If you are serious about the horse do a second test ride. Request to be part of the grooming and tracking and schedule your vet to draw blood at the end of that ride. But does that makes sense, a PPE right after a test ride?

          I can see for many modern horse sellers running on tight schedules that having a buyer turn up an hour early would be crazy and they wouldn't want you lurking about while they were driving home from work and the house was empty.

          Comment


          • #6
            Originally posted by KBC View Post
            I really understand as a buyer wanting to make sure nothing is going on, and checking up, but from the other side people turning up an hour early are a pain....


            Thoughts?
            In my experience, most everyone that is intentionally:
            1) doping the horse up,
            2) lunging it to death,
            3) riding the piss out of it beforehand,
            4) doing anything that a buyer might consider nefarious, or
            5) trying to hide something from you,

            is going to do it well in advance of the hour before your arrival. And is also going to brush or bathe away any evidence of having done so. I've worked in sales barns - never any so sketchy that they were actually drugging horses, but I've seen plenty of "taking the edge off" with lunging or chasing around the arena - always at least a couple hours before an appointment. Or an AM ride on a horse to be shown to a buyer in the afternoon.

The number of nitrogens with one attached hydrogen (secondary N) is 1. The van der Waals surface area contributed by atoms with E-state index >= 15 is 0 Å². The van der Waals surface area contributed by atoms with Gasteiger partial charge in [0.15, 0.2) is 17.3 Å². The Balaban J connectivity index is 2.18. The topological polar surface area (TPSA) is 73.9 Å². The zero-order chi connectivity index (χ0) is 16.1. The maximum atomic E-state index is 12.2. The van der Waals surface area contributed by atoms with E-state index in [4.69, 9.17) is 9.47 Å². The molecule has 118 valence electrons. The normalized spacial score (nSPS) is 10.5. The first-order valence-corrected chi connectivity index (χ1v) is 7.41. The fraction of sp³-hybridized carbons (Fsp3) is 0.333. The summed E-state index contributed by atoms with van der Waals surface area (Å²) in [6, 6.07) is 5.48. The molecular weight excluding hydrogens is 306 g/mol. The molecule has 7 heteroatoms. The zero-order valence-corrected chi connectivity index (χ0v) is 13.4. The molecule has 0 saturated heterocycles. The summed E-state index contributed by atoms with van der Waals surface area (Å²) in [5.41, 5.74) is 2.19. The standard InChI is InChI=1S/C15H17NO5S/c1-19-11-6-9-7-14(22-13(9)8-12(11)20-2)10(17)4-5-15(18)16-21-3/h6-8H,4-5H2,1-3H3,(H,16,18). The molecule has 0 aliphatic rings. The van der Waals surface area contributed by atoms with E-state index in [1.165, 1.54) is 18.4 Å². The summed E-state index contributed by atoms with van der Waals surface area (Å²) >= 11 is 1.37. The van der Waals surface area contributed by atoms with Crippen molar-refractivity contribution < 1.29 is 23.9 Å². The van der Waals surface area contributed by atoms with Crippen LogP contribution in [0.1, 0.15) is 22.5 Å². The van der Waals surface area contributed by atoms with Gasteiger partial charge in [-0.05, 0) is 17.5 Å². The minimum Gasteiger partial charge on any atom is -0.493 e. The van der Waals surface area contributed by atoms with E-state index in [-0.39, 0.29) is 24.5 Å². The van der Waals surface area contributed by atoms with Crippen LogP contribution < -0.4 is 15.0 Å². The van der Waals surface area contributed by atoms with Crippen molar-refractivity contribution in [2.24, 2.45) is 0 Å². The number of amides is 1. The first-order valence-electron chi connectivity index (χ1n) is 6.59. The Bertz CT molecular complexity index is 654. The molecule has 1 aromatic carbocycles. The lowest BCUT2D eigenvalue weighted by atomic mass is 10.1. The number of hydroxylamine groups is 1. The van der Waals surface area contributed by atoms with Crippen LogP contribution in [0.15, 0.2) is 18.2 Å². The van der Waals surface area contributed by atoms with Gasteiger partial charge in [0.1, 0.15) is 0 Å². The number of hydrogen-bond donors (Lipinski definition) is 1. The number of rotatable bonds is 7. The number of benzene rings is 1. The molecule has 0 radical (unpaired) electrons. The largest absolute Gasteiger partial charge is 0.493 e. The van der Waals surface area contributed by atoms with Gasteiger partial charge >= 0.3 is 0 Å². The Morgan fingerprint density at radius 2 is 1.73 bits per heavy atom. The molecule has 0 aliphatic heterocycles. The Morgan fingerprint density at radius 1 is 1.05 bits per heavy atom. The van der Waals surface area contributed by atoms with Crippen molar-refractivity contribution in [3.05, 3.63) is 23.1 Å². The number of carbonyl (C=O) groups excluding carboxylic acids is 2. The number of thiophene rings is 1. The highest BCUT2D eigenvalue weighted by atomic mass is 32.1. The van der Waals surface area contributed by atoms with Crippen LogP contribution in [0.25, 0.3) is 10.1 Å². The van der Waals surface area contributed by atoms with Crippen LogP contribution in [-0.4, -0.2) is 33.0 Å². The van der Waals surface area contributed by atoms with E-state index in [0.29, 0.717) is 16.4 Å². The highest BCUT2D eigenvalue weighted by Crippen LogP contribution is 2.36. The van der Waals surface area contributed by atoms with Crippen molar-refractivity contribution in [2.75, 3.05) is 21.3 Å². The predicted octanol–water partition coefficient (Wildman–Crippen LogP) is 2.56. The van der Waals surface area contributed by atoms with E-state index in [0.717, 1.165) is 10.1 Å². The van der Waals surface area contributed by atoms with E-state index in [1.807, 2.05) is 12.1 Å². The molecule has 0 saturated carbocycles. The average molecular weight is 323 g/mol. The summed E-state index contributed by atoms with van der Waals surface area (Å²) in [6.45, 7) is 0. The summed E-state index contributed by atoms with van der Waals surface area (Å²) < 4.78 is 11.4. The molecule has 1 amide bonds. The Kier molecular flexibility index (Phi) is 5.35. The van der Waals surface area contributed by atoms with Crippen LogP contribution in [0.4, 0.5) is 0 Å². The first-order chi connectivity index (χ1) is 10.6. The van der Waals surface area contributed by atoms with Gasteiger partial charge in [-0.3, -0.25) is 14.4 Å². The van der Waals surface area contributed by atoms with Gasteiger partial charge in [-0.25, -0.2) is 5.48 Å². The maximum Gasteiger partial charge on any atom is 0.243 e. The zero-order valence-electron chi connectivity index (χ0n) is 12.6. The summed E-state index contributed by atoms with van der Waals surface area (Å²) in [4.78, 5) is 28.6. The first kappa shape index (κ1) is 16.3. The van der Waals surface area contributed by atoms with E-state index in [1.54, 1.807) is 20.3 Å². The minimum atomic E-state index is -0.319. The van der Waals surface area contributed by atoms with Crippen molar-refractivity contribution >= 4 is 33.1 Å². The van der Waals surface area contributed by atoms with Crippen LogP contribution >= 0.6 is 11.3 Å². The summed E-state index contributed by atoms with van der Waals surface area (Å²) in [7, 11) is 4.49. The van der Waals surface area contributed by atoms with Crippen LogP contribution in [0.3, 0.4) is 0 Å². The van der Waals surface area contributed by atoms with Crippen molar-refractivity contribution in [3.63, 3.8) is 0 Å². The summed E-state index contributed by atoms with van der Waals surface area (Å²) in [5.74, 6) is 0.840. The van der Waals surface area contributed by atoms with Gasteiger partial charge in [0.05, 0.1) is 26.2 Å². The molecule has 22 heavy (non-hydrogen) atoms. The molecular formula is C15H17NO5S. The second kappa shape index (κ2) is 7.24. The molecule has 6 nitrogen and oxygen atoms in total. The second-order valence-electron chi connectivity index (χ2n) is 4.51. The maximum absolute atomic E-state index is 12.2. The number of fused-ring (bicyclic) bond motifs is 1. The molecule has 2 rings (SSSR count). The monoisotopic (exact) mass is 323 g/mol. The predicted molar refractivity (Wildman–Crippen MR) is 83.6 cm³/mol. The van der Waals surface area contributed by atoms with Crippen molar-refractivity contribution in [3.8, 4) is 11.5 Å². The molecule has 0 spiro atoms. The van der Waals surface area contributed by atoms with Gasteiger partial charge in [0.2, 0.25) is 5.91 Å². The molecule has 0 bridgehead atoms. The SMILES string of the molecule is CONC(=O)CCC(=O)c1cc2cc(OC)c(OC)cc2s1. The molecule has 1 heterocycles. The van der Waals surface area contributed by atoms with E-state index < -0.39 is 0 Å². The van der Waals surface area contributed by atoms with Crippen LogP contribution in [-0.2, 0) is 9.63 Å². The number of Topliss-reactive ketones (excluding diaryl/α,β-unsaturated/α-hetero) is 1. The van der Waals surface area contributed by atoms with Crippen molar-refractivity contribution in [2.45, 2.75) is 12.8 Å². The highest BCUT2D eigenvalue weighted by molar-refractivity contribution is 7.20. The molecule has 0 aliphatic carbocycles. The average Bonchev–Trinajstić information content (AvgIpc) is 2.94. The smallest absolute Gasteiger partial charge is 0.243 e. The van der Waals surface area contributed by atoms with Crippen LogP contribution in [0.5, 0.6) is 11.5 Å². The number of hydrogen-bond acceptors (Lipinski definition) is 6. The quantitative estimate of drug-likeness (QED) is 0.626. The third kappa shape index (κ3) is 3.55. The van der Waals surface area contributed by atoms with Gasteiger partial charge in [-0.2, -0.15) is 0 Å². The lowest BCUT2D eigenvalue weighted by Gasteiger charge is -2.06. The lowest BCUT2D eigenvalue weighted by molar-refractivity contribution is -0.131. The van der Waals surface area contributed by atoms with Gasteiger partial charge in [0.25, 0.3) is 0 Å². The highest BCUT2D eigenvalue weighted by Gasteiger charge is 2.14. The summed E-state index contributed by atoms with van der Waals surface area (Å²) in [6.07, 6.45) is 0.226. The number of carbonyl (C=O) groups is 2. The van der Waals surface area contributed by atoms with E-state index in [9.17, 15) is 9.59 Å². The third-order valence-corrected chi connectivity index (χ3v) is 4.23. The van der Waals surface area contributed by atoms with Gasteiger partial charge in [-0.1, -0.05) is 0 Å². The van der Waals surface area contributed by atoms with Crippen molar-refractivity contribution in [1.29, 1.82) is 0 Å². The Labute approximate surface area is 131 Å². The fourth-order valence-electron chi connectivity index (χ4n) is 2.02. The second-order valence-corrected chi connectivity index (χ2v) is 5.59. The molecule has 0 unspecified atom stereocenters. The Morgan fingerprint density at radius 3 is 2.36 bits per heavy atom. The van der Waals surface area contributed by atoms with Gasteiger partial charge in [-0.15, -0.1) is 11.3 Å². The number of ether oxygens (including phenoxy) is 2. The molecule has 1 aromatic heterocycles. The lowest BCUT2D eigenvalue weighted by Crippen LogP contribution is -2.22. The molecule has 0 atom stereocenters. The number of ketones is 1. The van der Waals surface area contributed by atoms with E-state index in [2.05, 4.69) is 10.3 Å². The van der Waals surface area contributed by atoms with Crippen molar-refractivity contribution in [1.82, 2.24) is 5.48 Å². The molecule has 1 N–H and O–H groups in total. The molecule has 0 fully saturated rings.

I've had a few people show up an hour early and claim they "miscalculated" the travel time. I consider it to be mildly rude, and frankly, a bit of a liability to have someone traipsing around without being escorted, whether it's my property or a boarding facility. Fortunately, I don't sell a lot of horses anymore and even when I did, had nothing to hide.

            Comment


            • #7
              Originally posted by blitzkrieg View Post
              I think it's rude to show up super early. We do foster care and make appointments for people to come meet their potential pets. People that come even 15 minutes early create an inconvenience and they're just coming to our home, let alone meeting us elsewhere. Appointment times are appointment times for a reason and I don't know of any horse professional, at any level, that would be cool with visitors showing up a half hour, let alone full hour, early to a scheduled appointment. That puts them in an awkward position and it's rude.
              I'm going to disagree. Horse selling is one of THE least regulated markets in the U.S. If you never had anyone try and cheat you then you've lived a charmed life. I learned that an early arrival can uncover a multitude of sins.

              As for preparing the horse more than an hour early, maybe so and maybe not. But even if they start before you get there they may still be in the process when you arrive.